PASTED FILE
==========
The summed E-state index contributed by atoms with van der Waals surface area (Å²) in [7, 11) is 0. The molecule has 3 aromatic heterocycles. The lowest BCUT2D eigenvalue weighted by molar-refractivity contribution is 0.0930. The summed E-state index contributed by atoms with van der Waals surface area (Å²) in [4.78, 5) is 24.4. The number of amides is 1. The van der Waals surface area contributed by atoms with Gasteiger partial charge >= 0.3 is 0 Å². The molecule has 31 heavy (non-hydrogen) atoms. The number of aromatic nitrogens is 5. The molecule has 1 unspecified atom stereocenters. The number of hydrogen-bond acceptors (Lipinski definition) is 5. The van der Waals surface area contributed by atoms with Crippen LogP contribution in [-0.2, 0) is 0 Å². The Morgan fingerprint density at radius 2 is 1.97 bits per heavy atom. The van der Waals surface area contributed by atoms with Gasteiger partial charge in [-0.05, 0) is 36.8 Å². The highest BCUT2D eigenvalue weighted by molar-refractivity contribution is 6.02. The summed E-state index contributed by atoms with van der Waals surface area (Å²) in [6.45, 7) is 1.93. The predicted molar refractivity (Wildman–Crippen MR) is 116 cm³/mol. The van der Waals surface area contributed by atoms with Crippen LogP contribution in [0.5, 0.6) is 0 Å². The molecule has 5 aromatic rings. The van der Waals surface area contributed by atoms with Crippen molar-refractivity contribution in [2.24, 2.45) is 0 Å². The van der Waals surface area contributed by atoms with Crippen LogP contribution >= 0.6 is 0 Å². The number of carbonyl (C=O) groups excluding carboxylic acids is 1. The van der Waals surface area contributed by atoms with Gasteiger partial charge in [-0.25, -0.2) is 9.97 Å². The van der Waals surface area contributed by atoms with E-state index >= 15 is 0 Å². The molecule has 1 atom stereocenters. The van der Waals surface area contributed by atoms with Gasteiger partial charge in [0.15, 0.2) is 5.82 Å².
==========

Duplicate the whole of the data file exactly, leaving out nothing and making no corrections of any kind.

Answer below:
The summed E-state index contributed by atoms with van der Waals surface area (Å²) in [7, 11) is 0. The molecule has 3 aromatic heterocycles. The lowest BCUT2D eigenvalue weighted by molar-refractivity contribution is 0.0930. The summed E-state index contributed by atoms with van der Waals surface area (Å²) in [4.78, 5) is 24.4. The number of amides is 1. The van der Waals surface area contributed by atoms with Gasteiger partial charge >= 0.3 is 0 Å². The molecule has 31 heavy (non-hydrogen) atoms. The number of aromatic nitrogens is 5. The molecule has 1 unspecified atom stereocenters. The number of hydrogen-bond acceptors (Lipinski definition) is 5. The van der Waals surface area contributed by atoms with Crippen LogP contribution in [-0.2, 0) is 0 Å². The Morgan fingerprint density at radius 2 is 1.97 bits per heavy atom. The van der Waals surface area contributed by atoms with Gasteiger partial charge in [-0.05, 0) is 36.8 Å². The highest BCUT2D eigenvalue weighted by molar-refractivity contribution is 6.02. The summed E-state index contributed by atoms with van der Waals surface area (Å²) in [6.45, 7) is 1.93. The predicted molar refractivity (Wildman–Crippen MR) is 116 cm³/mol. The van der Waals surface area contributed by atoms with Crippen LogP contribution in [0.5, 0.6) is 0 Å². The molecule has 5 aromatic rings. The van der Waals surface area contributed by atoms with Crippen molar-refractivity contribution in [2.24, 2.45) is 0 Å². The van der Waals surface area contributed by atoms with Crippen LogP contribution >= 0.6 is 0 Å². The number of carbonyl (C=O) groups excluding carboxylic acids is 1. The van der Waals surface area contributed by atoms with Gasteiger partial charge in [-0.25, -0.2) is 9.97 Å². The van der Waals surface area contributed by atoms with E-state index >= 15 is 0 Å². The molecule has 1 atom stereocenters. The van der Waals surface area contributed by atoms with Gasteiger partial charge in [0.15, 0.2) is 5.82 Å².